Pixabay (CC0 Licence)
Nostalgia can be a wonderful thing. Remembering the great movies and TV shows of our childhood (and even from before we were born) can be a powerful trip where, depending on your age, you can enjoy E.T. phoning home, Johnny Five coming alive, or a group of surprisingly old-looking teenagers going together like “rama lama lama ka dinga da dinga dong”. However, nostalgia can also make us wince, as we look back at our childhood films and realize how out of place they feel in the modern world.
This isn’t a case of looking back into the past and chiding previous generations for not being as “enlightened” as the present one. Any generation could do this, because every generation builds on the learning of the ones that went before. No, this is to do with the TV and movie tropes that simply don’t make any sense – and which, with retrospect, were even weird for their time. If you’re sitting any time soon to watch a movie you loved 20 or 30 years ago, take a moment to look out for some of the following, and wonder what we were all thinking.
Every father was hapless and borderline negligent
If you are from a certain era, then the trope of a father being at best disinterested and at worst actively dangerous to their child’s well-being will be familiar to you. Homer Simpson is a classic example – although, as bad as he got, he never actively shrank his kids. This trope is becoming less and less prominent, which is a good thing, not least because it isn’t only insulting to men (though it definitely is insulting). It also does a lot of work to reinforce the idea that mothers are the capable, caring parents, so the real stuff should be left to them.
Glasses marked you out as a loser
<blockquote class=”twitter-tweet”><p lang=”en” dir=”ltr”>I wonder if Superman ever put glasses on Lois Lane's dog & she was like, "I've never seen this dog before. Is this a new dog?"</p>— rob fee (@robfee) <a href=”https://twitter.com/robfee/status/446452341475409921?ref_src=twsrc%5Etfw”>March 20, 2014</a></blockquote> <script async src=”https://platform.twitter.com/widgets.js” charset=”utf-8″></script>
Leaving aside the Superman problem as set out in the tweet above, there’s the She’s All That conundrum: a character with glasses is dowdy, unremarkable, almost invisible. Never mind the fact that she has music tastes that would mark her out as ice-cool today, a student like Laney would never be considered an outcast or a nerd now; she wouldn’t have in most schools even when the film came out in 1999.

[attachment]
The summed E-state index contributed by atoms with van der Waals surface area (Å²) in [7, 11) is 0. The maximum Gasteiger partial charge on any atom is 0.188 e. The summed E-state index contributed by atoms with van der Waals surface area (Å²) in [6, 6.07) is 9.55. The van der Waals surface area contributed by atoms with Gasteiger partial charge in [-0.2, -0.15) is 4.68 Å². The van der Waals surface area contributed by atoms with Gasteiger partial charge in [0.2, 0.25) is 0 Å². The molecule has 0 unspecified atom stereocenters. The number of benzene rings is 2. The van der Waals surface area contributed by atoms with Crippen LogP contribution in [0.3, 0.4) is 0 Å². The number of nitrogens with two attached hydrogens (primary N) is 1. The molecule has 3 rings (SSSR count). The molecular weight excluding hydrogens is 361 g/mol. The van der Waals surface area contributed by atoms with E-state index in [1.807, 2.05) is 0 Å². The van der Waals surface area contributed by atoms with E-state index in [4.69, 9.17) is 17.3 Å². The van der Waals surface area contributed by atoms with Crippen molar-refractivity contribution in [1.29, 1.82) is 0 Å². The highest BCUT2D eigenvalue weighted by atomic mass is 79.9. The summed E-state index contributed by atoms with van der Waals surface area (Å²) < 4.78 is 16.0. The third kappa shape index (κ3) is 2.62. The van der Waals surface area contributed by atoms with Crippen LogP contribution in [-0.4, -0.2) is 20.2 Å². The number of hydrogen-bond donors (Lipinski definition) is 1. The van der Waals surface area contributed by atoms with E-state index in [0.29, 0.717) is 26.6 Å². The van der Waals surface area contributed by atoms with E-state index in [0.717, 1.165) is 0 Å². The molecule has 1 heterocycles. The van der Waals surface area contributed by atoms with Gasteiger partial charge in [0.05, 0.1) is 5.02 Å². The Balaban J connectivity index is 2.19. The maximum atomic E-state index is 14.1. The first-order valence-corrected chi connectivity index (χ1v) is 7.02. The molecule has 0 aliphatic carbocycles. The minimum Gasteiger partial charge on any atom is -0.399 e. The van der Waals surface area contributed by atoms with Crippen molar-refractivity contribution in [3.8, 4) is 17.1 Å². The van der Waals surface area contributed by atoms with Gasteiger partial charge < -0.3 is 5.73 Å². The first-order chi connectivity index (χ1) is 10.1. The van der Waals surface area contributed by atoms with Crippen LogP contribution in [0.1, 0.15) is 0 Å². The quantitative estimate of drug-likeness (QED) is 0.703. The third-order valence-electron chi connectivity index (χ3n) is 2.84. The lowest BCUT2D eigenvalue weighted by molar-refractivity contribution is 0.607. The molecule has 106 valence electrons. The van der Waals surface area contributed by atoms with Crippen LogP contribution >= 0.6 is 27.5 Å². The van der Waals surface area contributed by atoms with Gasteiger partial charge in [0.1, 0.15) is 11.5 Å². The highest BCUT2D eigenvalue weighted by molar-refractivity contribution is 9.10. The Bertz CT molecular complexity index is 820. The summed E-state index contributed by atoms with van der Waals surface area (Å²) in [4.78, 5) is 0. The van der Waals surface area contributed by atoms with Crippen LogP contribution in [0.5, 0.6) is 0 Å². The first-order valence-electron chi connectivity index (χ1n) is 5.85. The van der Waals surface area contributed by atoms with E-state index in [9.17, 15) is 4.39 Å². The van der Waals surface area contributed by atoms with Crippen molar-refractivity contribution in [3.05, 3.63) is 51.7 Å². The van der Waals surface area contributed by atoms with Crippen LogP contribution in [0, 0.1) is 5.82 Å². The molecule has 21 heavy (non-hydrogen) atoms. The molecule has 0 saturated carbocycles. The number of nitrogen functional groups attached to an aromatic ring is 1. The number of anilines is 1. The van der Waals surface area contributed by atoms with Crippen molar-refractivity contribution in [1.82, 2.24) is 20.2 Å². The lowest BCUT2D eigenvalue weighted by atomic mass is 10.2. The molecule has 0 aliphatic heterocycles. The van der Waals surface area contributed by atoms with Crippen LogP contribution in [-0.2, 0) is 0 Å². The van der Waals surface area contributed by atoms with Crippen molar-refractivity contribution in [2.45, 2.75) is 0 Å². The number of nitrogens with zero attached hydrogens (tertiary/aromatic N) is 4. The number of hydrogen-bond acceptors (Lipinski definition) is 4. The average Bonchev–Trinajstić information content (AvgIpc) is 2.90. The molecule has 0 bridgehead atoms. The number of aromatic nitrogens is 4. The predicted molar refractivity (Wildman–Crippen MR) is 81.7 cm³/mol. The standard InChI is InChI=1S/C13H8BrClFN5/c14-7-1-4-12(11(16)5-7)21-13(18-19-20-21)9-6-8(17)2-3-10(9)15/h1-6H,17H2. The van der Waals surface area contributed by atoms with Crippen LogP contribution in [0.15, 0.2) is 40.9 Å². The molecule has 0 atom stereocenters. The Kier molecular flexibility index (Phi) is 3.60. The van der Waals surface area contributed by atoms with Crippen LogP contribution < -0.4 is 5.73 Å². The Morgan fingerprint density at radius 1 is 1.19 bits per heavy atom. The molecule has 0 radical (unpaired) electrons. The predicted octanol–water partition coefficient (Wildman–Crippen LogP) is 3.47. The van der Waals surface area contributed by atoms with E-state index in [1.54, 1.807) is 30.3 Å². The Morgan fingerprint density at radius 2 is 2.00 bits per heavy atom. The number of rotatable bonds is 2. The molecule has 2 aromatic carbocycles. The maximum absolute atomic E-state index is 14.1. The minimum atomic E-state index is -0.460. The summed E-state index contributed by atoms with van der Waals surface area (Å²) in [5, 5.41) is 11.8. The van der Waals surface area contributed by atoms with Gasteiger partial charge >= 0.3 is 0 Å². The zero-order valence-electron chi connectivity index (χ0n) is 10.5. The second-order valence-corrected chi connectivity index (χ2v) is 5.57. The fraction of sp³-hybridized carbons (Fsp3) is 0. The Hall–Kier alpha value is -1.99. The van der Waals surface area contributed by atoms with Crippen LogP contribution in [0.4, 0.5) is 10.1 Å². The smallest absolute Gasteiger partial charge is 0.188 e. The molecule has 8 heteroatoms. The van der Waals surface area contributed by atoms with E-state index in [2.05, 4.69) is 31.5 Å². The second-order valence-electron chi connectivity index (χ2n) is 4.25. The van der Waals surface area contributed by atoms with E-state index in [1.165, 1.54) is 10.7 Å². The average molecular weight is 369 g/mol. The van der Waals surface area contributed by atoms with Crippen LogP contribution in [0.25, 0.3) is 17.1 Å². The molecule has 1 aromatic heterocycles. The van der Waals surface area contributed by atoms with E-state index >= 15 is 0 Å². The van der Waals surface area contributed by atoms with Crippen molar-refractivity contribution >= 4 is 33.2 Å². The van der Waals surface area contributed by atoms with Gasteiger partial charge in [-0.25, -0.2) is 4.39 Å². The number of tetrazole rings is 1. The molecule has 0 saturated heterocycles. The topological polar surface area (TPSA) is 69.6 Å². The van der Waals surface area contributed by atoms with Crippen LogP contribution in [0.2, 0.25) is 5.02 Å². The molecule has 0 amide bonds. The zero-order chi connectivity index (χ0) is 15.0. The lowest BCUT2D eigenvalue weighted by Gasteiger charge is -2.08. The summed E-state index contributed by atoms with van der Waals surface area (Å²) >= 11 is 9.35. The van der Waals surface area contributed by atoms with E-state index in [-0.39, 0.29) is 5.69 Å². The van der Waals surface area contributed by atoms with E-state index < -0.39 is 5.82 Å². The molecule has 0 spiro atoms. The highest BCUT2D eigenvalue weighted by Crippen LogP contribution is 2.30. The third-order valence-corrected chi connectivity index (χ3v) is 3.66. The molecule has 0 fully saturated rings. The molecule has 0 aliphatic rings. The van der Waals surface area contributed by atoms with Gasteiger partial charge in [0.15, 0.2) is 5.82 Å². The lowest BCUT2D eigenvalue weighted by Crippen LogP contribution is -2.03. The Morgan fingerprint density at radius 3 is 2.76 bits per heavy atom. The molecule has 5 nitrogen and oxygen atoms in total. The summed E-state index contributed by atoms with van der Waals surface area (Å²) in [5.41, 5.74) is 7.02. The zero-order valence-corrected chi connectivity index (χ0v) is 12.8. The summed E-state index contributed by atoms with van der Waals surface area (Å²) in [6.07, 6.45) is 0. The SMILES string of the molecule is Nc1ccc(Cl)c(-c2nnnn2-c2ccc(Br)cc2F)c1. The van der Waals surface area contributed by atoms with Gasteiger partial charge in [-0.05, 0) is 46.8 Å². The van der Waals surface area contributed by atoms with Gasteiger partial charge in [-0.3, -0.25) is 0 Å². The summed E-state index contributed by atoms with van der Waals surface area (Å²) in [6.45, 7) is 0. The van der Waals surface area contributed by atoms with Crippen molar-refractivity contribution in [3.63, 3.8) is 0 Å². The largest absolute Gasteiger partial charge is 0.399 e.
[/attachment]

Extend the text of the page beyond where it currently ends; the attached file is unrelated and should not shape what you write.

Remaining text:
In fact, maybe by accident, the film made a lot of people realize that Laney looked more than fine before her “makeover”, and to click here for a pair of glasses would merely enhance your look. The “nerd becomes cool” trope was satirized so thoroughly after She’s All That came out that no-one really dares try it today.
Bumping into someone = eternal friendship
If you watched enough movies in the 1980s and 90s, you would be forgiven for thinking that Hollywood was simply populated by people with very poor spatial awareness. Friendships, and relationships, so often started with accidental collisions that it was easy to assume that this was how real life worked. Word to the wise – bumping into someone in the street IRL will earn you an awkward, mirthless laugh if you’re lucky. As this rundown shows, modern examples of the trope in shows such as Orange Is The New Black tend to illustrate the reality better than the screen fantasy.
There are plenty more tropes out there, many of which remain in common use to the present day. Some of them are perfectly harmless, but the ones above have largely been cast aside
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